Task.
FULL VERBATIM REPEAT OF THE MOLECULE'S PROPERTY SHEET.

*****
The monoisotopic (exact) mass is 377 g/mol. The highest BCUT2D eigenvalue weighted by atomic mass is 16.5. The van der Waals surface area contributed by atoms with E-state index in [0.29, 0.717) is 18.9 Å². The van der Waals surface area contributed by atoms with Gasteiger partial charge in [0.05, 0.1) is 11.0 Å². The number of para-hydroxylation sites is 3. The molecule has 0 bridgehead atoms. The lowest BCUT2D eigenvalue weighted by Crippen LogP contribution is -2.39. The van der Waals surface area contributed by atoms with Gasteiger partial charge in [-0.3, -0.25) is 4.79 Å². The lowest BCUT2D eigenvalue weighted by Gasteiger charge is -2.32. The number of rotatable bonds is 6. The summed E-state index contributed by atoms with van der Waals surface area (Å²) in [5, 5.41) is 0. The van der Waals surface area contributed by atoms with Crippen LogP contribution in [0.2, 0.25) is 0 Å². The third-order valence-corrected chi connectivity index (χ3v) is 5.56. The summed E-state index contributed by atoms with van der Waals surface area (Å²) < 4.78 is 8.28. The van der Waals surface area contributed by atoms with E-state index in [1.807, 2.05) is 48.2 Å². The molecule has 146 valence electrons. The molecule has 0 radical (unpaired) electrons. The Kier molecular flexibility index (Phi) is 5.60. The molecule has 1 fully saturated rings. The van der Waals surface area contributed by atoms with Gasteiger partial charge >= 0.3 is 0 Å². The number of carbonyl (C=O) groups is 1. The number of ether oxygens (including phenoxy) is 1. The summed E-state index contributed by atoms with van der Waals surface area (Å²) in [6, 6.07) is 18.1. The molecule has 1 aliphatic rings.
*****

The monoisotopic (exact) mass is 377 g/mol. The highest BCUT2D eigenvalue weighted by atomic mass is 16.5. The van der Waals surface area contributed by atoms with E-state index in [0.29, 0.717) is 18.9 Å². The van der Waals surface area contributed by atoms with Gasteiger partial charge in [0.05, 0.1) is 11.0 Å². The number of para-hydroxylation sites is 3. The molecule has 0 bridgehead atoms. The lowest BCUT2D eigenvalue weighted by Crippen LogP contribution is -2.39. The van der Waals surface area contributed by atoms with Gasteiger partial charge in [-0.3, -0.25) is 4.79 Å². The lowest BCUT2D eigenvalue weighted by Gasteiger charge is -2.32. The number of rotatable bonds is 6. The summed E-state index contributed by atoms with van der Waals surface area (Å²) in [5, 5.41) is 0. The van der Waals surface area contributed by atoms with Crippen LogP contribution in [0.2, 0.25) is 0 Å². The third-order valence-corrected chi connectivity index (χ3v) is 5.56. The summed E-state index contributed by atoms with van der Waals surface area (Å²) < 4.78 is 8.28. The van der Waals surface area contributed by atoms with E-state index in [1.807, 2.05) is 48.2 Å². The molecule has 146 valence electrons. The molecule has 0 radical (unpaired) electrons. The Kier molecular flexibility index (Phi) is 5.60. The molecule has 1 fully saturated rings. The van der Waals surface area contributed by atoms with Gasteiger partial charge >= 0.3 is 0 Å². The number of carbonyl (C=O) groups is 1. The number of ether oxygens (including phenoxy) is 1. The summed E-state index contributed by atoms with van der Waals surface area (Å²) in [6, 6.07) is 18.1. The molecule has 1 aliphatic rings.